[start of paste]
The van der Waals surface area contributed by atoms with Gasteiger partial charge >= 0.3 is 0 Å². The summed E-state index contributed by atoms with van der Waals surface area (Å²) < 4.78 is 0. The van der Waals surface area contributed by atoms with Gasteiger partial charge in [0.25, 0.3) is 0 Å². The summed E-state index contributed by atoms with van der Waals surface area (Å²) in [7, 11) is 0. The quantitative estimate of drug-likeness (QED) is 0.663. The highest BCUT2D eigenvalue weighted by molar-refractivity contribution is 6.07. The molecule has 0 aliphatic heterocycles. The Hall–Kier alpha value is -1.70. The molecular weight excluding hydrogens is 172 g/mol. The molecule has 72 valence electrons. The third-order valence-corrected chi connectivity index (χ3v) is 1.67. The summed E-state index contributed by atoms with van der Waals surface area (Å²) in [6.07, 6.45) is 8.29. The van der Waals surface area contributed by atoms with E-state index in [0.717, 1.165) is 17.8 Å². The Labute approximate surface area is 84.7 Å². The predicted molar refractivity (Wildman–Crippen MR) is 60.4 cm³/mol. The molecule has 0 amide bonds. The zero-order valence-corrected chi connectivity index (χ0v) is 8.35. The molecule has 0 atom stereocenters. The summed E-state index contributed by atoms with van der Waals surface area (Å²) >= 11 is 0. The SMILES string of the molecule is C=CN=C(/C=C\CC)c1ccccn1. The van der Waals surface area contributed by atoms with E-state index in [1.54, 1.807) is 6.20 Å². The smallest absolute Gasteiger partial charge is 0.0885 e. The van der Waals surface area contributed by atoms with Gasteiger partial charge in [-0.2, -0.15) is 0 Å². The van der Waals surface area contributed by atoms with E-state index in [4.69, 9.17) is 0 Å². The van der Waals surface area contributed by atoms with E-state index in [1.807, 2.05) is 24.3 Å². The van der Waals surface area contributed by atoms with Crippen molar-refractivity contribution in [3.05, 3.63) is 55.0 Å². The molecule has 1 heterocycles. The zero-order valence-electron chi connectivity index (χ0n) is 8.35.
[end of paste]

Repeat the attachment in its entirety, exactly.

The van der Waals surface area contributed by atoms with Gasteiger partial charge >= 0.3 is 0 Å². The summed E-state index contributed by atoms with van der Waals surface area (Å²) < 4.78 is 0. The van der Waals surface area contributed by atoms with Gasteiger partial charge in [0.25, 0.3) is 0 Å². The summed E-state index contributed by atoms with van der Waals surface area (Å²) in [7, 11) is 0. The quantitative estimate of drug-likeness (QED) is 0.663. The highest BCUT2D eigenvalue weighted by molar-refractivity contribution is 6.07. The molecule has 0 aliphatic heterocycles. The Hall–Kier alpha value is -1.70. The molecular weight excluding hydrogens is 172 g/mol. The molecule has 72 valence electrons. The third-order valence-corrected chi connectivity index (χ3v) is 1.67. The summed E-state index contributed by atoms with van der Waals surface area (Å²) in [6.07, 6.45) is 8.29. The van der Waals surface area contributed by atoms with E-state index in [0.717, 1.165) is 17.8 Å². The Labute approximate surface area is 84.7 Å². The predicted molar refractivity (Wildman–Crippen MR) is 60.4 cm³/mol. The molecule has 0 amide bonds. The zero-order valence-corrected chi connectivity index (χ0v) is 8.35. The molecule has 0 atom stereocenters. The summed E-state index contributed by atoms with van der Waals surface area (Å²) >= 11 is 0. The SMILES string of the molecule is C=CN=C(/C=C\CC)c1ccccn1. The van der Waals surface area contributed by atoms with E-state index in [1.54, 1.807) is 6.20 Å². The smallest absolute Gasteiger partial charge is 0.0885 e. The van der Waals surface area contributed by atoms with Gasteiger partial charge in [-0.2, -0.15) is 0 Å². The van der Waals surface area contributed by atoms with E-state index in [4.69, 9.17) is 0 Å². The van der Waals surface area contributed by atoms with E-state index in [1.807, 2.05) is 24.3 Å². The van der Waals surface area contributed by atoms with Crippen molar-refractivity contribution in [3.05, 3.63) is 55.0 Å². The molecule has 1 heterocycles. The zero-order valence-electron chi connectivity index (χ0n) is 8.35.